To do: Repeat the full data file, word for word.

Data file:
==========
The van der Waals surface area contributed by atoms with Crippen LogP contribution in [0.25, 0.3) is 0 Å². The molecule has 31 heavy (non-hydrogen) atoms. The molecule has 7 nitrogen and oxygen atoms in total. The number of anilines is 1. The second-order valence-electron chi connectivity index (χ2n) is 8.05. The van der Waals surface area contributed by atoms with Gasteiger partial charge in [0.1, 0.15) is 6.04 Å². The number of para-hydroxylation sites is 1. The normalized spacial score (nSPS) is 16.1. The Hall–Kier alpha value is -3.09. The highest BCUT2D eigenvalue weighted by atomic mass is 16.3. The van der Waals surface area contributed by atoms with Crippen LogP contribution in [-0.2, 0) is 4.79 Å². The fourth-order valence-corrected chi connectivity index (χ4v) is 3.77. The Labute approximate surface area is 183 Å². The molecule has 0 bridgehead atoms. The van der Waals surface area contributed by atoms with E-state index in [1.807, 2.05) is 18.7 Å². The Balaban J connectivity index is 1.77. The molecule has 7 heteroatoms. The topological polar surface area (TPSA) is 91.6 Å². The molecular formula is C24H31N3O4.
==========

The van der Waals surface area contributed by atoms with Crippen LogP contribution in [0.25, 0.3) is 0 Å². The molecule has 31 heavy (non-hydrogen) atoms. The molecule has 7 nitrogen and oxygen atoms in total. The number of anilines is 1. The second-order valence-electron chi connectivity index (χ2n) is 8.05. The van der Waals surface area contributed by atoms with Gasteiger partial charge in [0.1, 0.15) is 6.04 Å². The number of para-hydroxylation sites is 1. The normalized spacial score (nSPS) is 16.1. The Hall–Kier alpha value is -3.09. The highest BCUT2D eigenvalue weighted by atomic mass is 16.3. The van der Waals surface area contributed by atoms with Crippen LogP contribution in [-0.2, 0) is 4.79 Å². The fourth-order valence-corrected chi connectivity index (χ4v) is 3.77. The Labute approximate surface area is 183 Å². The molecule has 0 bridgehead atoms. The van der Waals surface area contributed by atoms with E-state index in [1.807, 2.05) is 18.7 Å². The Balaban J connectivity index is 1.77. The molecule has 7 heteroatoms. The topological polar surface area (TPSA) is 91.6 Å². The molecular formula is C24H31N3O4.